“With over a million hibernating gray bats, Fern Cave is undoubtedly the single most significant hibernaculum for the species,” said Paul McKenzie, Endangered Species Coordinator for the Service in the press release. “Although mass mortality of gray bats has not yet been confirmed from any WNS infected caves in which the species hibernates, the documentation of the disease from Fern Cave is extremely alarming and could be catastrophic. The discovery of WNS on a national wildlife refuge only highlights the continued need for coordination and collaboration with partners in addressing this devastating disease.”

Read the entire release, which has lots of details about the cave and how the infection was found, here.

In Canada, Environment Canada has committed to an additional $330,000 over four years for national coordination, surveillance and response to WNS. The US has had a national WNS coordinator (Jeremy Coleman, USFWS) for five years. The Canadian funds will go to the Canadian Cooperative Wildlife Health Centre.

“Canadian biologists and managers have done an incredible job responding to the threat of this disease with the resources they have,” said Katie Gillies, Imperiled Species Coordinator at Bat Conservation International in a letter to that organization’s members. “But hiring a formal WNS coordinator will certainly streamline those efforts and maximize their impact on this tragic disease. This is a very important step.


Read the Environment Canada press release here and here.

Photo: Gray bats, courtesy USFWS

White Nose Syndrome in Georgia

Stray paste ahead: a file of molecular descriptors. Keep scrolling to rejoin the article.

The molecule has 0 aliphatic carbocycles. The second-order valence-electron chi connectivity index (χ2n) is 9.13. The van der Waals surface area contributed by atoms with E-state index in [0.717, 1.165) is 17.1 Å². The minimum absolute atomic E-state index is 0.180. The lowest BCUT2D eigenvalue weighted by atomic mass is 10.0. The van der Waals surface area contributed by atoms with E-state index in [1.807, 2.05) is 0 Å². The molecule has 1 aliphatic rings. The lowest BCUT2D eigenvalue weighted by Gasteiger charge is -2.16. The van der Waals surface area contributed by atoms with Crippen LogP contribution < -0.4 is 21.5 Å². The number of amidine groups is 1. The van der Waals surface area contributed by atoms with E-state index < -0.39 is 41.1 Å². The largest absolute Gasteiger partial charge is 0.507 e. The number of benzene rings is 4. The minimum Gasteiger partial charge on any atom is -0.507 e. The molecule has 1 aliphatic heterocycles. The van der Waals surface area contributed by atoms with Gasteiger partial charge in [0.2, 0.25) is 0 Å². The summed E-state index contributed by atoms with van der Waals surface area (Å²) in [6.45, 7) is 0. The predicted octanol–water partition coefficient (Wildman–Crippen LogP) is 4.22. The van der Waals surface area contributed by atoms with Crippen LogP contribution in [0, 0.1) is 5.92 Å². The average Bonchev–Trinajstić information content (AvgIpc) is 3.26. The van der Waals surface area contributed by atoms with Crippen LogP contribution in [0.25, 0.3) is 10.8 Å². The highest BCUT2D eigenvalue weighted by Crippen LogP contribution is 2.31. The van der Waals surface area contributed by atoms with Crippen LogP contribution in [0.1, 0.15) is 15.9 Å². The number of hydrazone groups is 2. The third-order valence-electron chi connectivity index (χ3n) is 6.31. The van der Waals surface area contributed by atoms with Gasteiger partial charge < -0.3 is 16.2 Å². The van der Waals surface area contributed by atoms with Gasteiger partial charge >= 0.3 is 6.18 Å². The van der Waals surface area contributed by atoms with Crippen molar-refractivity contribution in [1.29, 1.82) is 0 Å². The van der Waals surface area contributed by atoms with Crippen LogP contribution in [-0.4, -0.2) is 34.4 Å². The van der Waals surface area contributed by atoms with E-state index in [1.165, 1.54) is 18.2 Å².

cumberland gap wns batAccording to a Georgia Department of Natural Resources press release:

The Georgia Department of Natural Resources, the National Park Service and the U.S. Fish and Wildlife Service announced today that bats with white-nose syndrome were found recently at two caves in Dade County.


A National Park Service biologist and volunteers discovered about 15 tri-colored bats with visible white-nose symptoms in a Lookout Mountain Cave at Chickamauga and Chattanooga National Military Park in late February. On March 5, a group led by a Georgia DNR biologist also found tri-colored bats with visible symptoms in Sittons Cave at Cloudland Canyon State Park.

This news follows quickly on the announcement just yesterday that white nose syndrome had been found in South Carolina. The Georgia Department of Natural Resources release says, and the U.S. Fish and Wildlife’s WNS map confirms, that Dade County, Georgia is contiguous with counties in Alabama and Tennessee that confirmed WNS last year.

I’ll sometimes say that “it’s white nose season,” but what that means may not be clear if you haven’t been following WNS closely. This is a cold-loving fungus that requires low temperatures to become symptomatic in bats. WNS is typically detected at the end of winter, particularly in southern locations or in places where the infection is in its early stages. Add in time for a laboratory to analyze the bat to confirm WNS, and you are usually looking at a window of March through June for announcements of new WNS sites.

Read the Georgia DNR release here.
Find the USFWS map here. (Look carefully at the northwest corner of Georgia.)
If you want traditional media, there is a short piece in USA Today, here.

Photo: An eastern pipistrelle bat — aka tri-colored bat — found at Cumberland Gap National Historical Park (in Kentucky, Tennessee and Virginia) shows visible signs of white-nose syndrome. Courtesy of the National Park Service